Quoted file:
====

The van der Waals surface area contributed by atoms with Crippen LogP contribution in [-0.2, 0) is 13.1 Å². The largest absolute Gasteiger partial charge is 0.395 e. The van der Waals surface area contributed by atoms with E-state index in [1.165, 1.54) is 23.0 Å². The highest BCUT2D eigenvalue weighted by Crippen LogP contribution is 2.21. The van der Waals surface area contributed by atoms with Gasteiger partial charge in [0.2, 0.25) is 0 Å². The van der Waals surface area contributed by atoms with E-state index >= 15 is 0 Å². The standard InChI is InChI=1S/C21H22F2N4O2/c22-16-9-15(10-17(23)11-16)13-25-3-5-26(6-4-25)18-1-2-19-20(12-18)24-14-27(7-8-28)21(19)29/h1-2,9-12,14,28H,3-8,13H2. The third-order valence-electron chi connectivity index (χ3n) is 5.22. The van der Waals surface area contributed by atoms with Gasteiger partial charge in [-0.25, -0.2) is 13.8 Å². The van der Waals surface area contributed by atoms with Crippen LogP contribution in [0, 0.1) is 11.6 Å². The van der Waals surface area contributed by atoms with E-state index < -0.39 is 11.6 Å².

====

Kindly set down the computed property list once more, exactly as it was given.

The van der Waals surface area contributed by atoms with Crippen LogP contribution in [-0.2, 0) is 13.1 Å². The largest absolute Gasteiger partial charge is 0.395 e. The van der Waals surface area contributed by atoms with E-state index in [1.165, 1.54) is 23.0 Å². The highest BCUT2D eigenvalue weighted by Crippen LogP contribution is 2.21. The van der Waals surface area contributed by atoms with Gasteiger partial charge in [0.2, 0.25) is 0 Å². The van der Waals surface area contributed by atoms with E-state index >= 15 is 0 Å². The standard InChI is InChI=1S/C21H22F2N4O2/c22-16-9-15(10-17(23)11-16)13-25-3-5-26(6-4-25)18-1-2-19-20(12-18)24-14-27(7-8-28)21(19)29/h1-2,9-12,14,28H,3-8,13H2. The third-order valence-electron chi connectivity index (χ3n) is 5.22. The van der Waals surface area contributed by atoms with Gasteiger partial charge in [-0.25, -0.2) is 13.8 Å². The van der Waals surface area contributed by atoms with Crippen LogP contribution in [0, 0.1) is 11.6 Å². The van der Waals surface area contributed by atoms with E-state index < -0.39 is 11.6 Å².